In trying to marginalise the sociology of scientific knowledge into its own little ghetto, Steven Weinberg ("A zing of truth", THES, January 6) asserts what he takes to be a forceful analogy -- that no one would write a book about mountaineering called Constructing Everest.
Of course one could write such a book and it would demonstrate the very issue that Weinberg (dis)misses: the class and nationality basis in the rise of Alpinism in the 19th century: the nationalistic rivalry in the conquest of physically remote sites; the romantic failure of Mallory and Irvine; the British triumph ushering in a New Elizabethan Age; the creation of a whole sub-technology devoted to high altitude climbing, etc, etc. Everest is nothing so simple as just a very high mountain. Indeed, The THES seems to recognise this, since in the same issue you have a picture of Everest captioned "Summit of ambition".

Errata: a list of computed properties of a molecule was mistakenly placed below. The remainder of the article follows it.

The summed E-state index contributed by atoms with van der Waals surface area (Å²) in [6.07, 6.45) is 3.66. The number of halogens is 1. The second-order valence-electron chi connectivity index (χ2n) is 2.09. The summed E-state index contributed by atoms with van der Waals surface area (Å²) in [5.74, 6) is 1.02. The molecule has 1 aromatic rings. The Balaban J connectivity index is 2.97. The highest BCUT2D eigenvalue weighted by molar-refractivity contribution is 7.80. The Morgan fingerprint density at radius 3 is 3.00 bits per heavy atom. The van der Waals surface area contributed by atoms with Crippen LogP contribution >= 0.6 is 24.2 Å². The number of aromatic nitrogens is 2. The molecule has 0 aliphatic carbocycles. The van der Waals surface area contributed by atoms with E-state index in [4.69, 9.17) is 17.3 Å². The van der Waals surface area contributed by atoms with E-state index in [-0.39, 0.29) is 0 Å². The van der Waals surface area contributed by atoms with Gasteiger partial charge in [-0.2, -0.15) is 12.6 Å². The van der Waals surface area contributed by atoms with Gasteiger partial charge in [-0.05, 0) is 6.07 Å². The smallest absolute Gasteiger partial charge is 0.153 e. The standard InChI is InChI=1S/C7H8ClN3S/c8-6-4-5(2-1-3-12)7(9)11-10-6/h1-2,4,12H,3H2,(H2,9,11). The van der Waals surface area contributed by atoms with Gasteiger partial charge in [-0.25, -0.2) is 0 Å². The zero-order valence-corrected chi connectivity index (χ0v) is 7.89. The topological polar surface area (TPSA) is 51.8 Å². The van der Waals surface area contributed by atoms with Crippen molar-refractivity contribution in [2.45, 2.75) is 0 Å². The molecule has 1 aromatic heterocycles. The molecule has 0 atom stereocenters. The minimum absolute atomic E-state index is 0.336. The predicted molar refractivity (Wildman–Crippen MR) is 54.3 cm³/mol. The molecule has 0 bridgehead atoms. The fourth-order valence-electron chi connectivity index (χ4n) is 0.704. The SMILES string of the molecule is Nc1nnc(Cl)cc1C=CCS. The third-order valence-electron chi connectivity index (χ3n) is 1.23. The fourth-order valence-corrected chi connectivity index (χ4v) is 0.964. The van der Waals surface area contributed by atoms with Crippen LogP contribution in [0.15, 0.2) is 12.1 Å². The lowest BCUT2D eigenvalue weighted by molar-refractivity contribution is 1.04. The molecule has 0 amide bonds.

Hugh Robinson Computing department Open University